Holidays and Regular Observances

How does the agricultural cycle affect Shinto-related ritual celebrations?

Many festivities are still tied to various agricultural occasions. Spring and autumn festivals correspond with planting and harvesting. A large cluster of so-called spring festivals (haru-matsuri) covers events that run generally from January to May, though some areas stretch the season into July. In late March or April people celebrate the Cherry Blossom festival, one of nature’s sublime but fleeting glories. On May 5 (fifth of the fifth in some places, other days elsewhere) many people observe a Rice Planting day. Two of Kyoto’s larger shrines, Kamigamo and Shimogamo in the north of the city, celebrate a prayer for good harvest called Hollyhock Festival (aoi-matsuri), complete with elaborate processions and reenactments of ancient imperial events. With countless regional variations, the planting (or transplanting) rites occur generally during May, June, and July, stretching well into the summer season. This seasonal overlap is a result of using more than one system for converting ritual occasions from the lunar to the solar calendar. Some shrines host enormous gatherings centered around processions and contests of various kinds.

Autumn festivals (aki-matsuri) include a similar grouping of celebrations that begin even before the summer festival season has ended and extend into October. At the beginning of each imperial era, the new emperor performs an autumn celebration called the “Great Feast of New Food” (daijosai), offering rice to the Sun Goddess and imperial forebears. Whether in the imperial palace or at local shrines, these are all occasions for gratitude to the kami for bountiful harvest. Between planting and harvest are a host of generally smaller summer festivals (natsu-matsuri), during which people pray for a healthy crop. Some shrines, however, still host major celebrations during July, August, and September. Many of these are occasions for teams (made up primarily of younger men and boys) to engage in spirited competition, vying to get their mikoshi along the procession route faster and arrive at the shrine first.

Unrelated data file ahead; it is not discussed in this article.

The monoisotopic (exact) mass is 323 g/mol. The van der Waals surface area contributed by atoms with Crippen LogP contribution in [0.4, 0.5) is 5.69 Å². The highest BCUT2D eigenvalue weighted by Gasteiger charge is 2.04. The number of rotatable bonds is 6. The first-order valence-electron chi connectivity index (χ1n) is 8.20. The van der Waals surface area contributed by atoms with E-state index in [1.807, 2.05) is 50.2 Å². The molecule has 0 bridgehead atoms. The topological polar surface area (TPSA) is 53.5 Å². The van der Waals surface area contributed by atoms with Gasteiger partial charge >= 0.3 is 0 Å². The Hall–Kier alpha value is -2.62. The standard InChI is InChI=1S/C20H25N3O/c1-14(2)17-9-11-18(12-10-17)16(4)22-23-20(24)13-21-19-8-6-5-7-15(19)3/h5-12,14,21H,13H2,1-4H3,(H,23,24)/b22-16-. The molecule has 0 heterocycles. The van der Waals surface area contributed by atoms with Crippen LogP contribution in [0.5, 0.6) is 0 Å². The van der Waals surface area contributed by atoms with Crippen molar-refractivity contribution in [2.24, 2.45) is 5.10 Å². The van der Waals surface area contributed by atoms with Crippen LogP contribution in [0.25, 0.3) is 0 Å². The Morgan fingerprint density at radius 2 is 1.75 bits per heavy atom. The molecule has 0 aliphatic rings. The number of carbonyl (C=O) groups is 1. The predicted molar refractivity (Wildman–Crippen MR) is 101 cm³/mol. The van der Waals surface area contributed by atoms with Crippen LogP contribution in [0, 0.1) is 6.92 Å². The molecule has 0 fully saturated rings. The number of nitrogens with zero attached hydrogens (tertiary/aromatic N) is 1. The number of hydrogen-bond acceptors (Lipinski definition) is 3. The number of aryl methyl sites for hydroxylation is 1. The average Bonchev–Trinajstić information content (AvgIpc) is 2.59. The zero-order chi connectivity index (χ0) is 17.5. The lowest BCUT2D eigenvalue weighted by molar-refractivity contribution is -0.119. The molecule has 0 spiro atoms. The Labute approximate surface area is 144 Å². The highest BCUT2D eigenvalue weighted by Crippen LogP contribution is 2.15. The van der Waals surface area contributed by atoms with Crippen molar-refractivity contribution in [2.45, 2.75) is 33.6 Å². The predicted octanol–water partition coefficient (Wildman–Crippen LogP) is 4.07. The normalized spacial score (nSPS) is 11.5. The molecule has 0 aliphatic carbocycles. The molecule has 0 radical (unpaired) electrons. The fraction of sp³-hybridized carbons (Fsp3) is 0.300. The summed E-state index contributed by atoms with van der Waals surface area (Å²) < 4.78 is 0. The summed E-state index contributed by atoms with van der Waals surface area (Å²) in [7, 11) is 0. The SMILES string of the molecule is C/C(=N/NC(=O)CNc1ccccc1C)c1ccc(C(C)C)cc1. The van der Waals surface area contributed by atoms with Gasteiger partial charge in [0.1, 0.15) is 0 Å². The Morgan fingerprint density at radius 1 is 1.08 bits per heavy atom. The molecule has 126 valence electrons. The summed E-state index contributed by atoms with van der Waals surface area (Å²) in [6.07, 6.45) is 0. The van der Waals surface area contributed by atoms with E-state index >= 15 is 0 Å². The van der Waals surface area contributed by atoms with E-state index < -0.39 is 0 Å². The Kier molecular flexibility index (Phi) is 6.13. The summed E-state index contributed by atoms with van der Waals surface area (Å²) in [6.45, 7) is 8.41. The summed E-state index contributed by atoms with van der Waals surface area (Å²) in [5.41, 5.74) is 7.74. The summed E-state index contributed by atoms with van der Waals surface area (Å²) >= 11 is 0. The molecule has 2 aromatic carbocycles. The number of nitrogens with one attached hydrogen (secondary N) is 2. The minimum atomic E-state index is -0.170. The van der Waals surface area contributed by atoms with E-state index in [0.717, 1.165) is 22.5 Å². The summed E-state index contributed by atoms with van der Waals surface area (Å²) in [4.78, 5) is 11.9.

Winter festivals (fuyu-no-matsuri) revolve largely around preparations for the end of the year and New Year’s celebrations (shogatsu). Calculated on the solar calendar, the winter solstice heralds the new year, so many people begin these rites with ceremonial cleaning and wrap up the old year by laying old sewing needles to rest at a local shrine. Honor for all things that contribute to human civilization—not for human beings alone—that have come to the end of their lives is essential. Seven days during a period called the “great cold” (daikan, generally between January sixth and twenty-first) retain some of their ancient associations. People gather at shrines to enjoy the return of the sun in lengthening days that portend spring, and to pray for good fortune in general.


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